Real Estate

One-year window limits effectiveness of interest subsidy scheme for housing

Radhika Merwin BL Research Bureau | Updated on January 15, 2018

Borrowers taking loans for under-construction houses may not get subsidybenefit if the construction is not completed within the one-year window


Loans taken for under-construction houses may not be eligible for subsidy if there’s delay in completion

The Centre’s credit-linked interest subsidy scheme for housing loans taken by people in the mid-income group has been pitted as a big relief to home buyers, with an upfront interest subsidy of ₹2.3-2.35 lakh.

While the scheme aims to expand credit flow to meet the housing needs of the urban poor, by covering a wider income group, limiting the validity of the scheme to only one year can leave many borrowers in the lurch.

The scheme, effective January 1, 2017, and available only in 2017, will benefit borrowers taking loans for buying ready-to-occupy houses.

But given that inventory of houses in the affordable segment is relatively scarce, most borrowers availing loans for under-construction houses may end up coughing up the entire interest amount, if construction is not completed within the stipulated one-year window.

Contours of various schemes

The Centre’s latest scheme for the middle-income group (MIG) follows the scheme already available for economically weaker sections (EWS) and low-income groups (LIGs) under the ‘Pradhan Mantri Awas Yojana (Urban) – Housing for All’ scheme.

In 2015, the Centre had announced the credit-linked subsidy scheme (CLSS) offering an interest subvention of 6.5 per cent on housing loans to the EWS and LIGs. The urban poor, with an annual income of up to to ₹3 lakh, is defined as EWS and ₹6 lakh as LIG.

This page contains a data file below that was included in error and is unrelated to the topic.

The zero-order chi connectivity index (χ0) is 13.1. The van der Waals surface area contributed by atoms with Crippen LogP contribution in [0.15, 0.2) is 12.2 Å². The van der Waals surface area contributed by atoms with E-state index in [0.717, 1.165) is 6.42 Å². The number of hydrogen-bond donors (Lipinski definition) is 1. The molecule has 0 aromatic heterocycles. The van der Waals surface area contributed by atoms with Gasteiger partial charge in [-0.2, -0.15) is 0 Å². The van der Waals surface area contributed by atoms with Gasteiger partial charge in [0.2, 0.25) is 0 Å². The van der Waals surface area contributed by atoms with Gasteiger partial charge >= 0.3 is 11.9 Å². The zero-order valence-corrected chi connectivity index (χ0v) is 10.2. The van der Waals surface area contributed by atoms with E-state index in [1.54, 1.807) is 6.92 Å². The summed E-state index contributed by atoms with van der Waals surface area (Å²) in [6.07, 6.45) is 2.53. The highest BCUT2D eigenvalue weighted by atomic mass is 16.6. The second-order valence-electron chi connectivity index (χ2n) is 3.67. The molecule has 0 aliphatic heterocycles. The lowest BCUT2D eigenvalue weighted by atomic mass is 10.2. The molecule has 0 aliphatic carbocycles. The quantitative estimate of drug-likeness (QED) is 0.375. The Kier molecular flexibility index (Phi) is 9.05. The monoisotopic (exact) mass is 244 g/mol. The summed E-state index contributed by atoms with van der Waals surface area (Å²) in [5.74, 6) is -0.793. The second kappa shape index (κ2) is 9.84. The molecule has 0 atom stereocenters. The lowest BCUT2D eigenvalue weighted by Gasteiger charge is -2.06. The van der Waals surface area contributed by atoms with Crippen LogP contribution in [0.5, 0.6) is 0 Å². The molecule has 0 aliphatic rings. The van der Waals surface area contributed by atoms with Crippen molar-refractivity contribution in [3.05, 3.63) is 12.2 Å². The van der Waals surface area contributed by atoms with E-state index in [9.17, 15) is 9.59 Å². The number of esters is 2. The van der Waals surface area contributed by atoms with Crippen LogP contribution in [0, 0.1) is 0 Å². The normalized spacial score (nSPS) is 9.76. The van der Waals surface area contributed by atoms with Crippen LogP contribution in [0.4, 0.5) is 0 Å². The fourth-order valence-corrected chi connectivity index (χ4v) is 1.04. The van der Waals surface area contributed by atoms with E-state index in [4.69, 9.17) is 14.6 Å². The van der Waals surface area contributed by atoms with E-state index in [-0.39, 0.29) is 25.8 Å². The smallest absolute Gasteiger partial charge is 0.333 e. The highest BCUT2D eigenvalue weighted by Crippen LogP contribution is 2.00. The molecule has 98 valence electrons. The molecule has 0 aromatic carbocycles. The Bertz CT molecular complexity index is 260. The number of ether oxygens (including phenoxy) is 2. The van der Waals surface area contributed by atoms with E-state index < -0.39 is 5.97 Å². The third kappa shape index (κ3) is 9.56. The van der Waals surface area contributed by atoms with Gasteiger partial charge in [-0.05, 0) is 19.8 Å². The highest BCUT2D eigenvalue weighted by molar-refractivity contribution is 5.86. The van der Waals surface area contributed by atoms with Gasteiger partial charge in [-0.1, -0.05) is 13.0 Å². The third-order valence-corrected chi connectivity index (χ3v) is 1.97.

Under this scheme, a credit-linked interest subsidy of 6.5 per cent on housing loans of up to ₹6 lakh for a tenure of 20 years (revised from 15 years effective January 2017) is provided to the EWS and LIG categories.

The subsidy will be paid upfront, on net present value (NPV) basis of ₹2.3 lakh per beneficiary.

The newly-launched CLSS for MIG covers two income segments — ₹6,00,001 to ₹12 lakh (MIG-I) and ₹12,00,001 to ₹18 lakh (MIG-II) per annum.

MIG-I will be offered interest subsidy of 4 per cent for loans up to ₹9 lakh and MIG-II an interest subsidy of 3 per cent for loans up to of ₹12 lakh.

The interest subsidy will be calculated again at 9 per cent NPV over 20 years or the actual tenure, whichever is lower. The subsidy could thus work out to a maximum of ₹2.3-2.35 lakh per beneficiary.

Weak links

The key limitation of the scheme for MIG is that it is available only for a period of one year, in 2017. This implies that the property (if under construction) has to be completed in one year.

“In the first phase of the scheme under EWS and LIG, nodal agencies stated that we (housing finance companies), can submit a claim if the full loan is disbursed and the property is owned by the borrower,” explains Sudhin Choksey, Managing Director, Gruh Finance.

If the same operational guidelines apply, then under the new scheme, the property has to be completed in one year, that is, by December 31, 2017. Hence, lenders may not be able to disburse the full loan within one year and borrowers may not get the benefit of the interest subsidy, unless the Centre extends the window.

“It is imperative to communicate to borrowers the available time window, so they can opt for ready-to-use houses rather than under-construction property to avail of the subsidy benefit,” adds Choksey.

But given that the stock with real estate developers is mostly in the higher-end segment, borrowers may not be able to find enough ready-to-use property in the affordable segment. Also, the scheme lays down specific dwelling area — carpet area of up to 90 square meters and 110 sq m for MIG I and MIG II, respectively. This could also pose challenges.

Under the earlier scheme — CLSS for EWS and LIG — ₹413.4 crore subsidy was given by the nodal agencies to only about 22,500 beneficiaries spread across 85 primary lending institutions (PLIs).

According to a report submitted by a technical committee to the Ministry of Housing and Urban Poverty Alleviation, India’s urban housing shortage is estimated at nearly 18.78 million households. The shortage is acute across EWS and LIG groups, which together constitute over 95 per cent of the total housing shortage.

Some market players also question whether the MIG category of borrowers (up to annual income of ₹18 lakh) need such dispensation at all.

Published on March 24, 2017

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